New Cancer Treatment “Remembers” Tumors and Won’t Let Them Regrow
Researchers have found a way to train the immune system to eradicate cancer cells and “remember” them in case they try to return. A report of the technique was published today in the journal Science Immunology.
Cancer is a stealthy invader. Rather than facing the body’s defenses head-on, it manipulates the sentries of our immune system, shutting them down or even turning them against us.
One commonly hijacked sentry is called the CD4+ T regulatory (Treg) cell. When they’ve been bamboozled by cancer, Treg cells tell our defenses to leave tumors alone. So if we could find a way to shut those Treg cells up, our immune systems would, theoretically, treat cancer like the intruder it is. The problem is that Treg cells are themselves kind of slippery and hard to target with drugs.
One possible way in is a molecule called LAP, which has previously been linked to worse outcomes for people with cancer.
To learn more, researchers examined interactions between Treg cells and LAP in mice with melanoma, colon cancer, and brain cancer. They found that zapping the molecule with special anti-LAP antibodies did the trick, effectively shutting the hijacked cells down so the immune system could do its work. Mice treated with these antibodies had lower levels of Treg cells and cancer cells.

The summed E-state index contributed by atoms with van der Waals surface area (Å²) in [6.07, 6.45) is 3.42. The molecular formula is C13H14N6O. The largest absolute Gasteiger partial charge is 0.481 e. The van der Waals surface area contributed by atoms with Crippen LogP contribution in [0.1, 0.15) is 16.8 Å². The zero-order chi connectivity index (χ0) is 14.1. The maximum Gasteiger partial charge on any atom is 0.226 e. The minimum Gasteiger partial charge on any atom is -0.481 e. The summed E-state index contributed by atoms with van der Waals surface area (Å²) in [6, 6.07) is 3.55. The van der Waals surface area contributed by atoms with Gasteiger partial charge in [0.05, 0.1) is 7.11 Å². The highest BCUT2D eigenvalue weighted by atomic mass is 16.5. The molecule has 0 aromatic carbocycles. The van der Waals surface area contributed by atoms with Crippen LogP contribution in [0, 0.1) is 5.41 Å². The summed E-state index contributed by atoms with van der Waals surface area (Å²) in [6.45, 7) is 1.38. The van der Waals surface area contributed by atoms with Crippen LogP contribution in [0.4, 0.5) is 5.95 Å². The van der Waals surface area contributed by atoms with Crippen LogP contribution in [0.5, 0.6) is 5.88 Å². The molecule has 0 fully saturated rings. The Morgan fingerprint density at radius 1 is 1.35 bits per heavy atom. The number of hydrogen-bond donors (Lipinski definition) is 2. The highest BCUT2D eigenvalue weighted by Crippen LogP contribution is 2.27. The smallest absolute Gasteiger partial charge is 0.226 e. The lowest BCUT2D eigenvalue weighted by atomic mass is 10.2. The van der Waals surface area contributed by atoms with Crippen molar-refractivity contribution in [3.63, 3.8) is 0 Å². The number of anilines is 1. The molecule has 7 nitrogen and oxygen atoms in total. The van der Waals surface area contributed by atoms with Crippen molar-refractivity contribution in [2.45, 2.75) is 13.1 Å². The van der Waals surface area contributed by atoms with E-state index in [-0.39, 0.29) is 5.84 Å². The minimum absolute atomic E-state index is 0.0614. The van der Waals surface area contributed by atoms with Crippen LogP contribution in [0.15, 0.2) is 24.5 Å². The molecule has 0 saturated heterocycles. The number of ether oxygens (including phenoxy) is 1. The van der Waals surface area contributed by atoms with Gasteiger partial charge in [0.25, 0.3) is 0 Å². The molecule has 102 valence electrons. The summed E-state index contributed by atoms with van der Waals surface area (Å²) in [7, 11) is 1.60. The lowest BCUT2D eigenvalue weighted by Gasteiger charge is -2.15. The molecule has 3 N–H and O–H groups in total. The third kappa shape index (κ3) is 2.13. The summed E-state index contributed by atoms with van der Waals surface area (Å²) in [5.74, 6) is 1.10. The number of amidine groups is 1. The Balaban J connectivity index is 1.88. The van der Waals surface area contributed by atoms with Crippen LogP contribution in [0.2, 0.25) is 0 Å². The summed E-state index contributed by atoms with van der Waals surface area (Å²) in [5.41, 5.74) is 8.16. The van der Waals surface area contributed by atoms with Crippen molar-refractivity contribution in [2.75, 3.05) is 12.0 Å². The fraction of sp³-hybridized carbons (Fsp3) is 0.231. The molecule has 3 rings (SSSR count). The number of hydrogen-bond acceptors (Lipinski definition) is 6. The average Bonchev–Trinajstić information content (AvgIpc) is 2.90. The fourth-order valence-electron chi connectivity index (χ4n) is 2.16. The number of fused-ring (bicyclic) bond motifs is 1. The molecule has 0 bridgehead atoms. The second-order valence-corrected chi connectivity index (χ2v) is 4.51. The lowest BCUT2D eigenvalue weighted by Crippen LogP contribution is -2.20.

Better yet, when the researchers mixed the anti-LAP antibodies with tumor vaccines, they discovered that tumors wouldn’t grow, even in mice exposed to cancer-causing proteins. The effects of this cocktail lasted for months.
Best of all, the treatment seemed to create “memories” of the tumors in the rodents’ immune systems, enabling them to recognize cancer cells more quickly and prevent relapse.
Before you get too excited, we should mention a few things about these experiments. First, as we’ve said before and will say again, mice are not people. Second, the treatments were tested under the mice’s skin, not in the places where these tumors would naturally grow.
Still, the researchers say, the anti-LAP molecules are a good step, and they are eager to explore them further.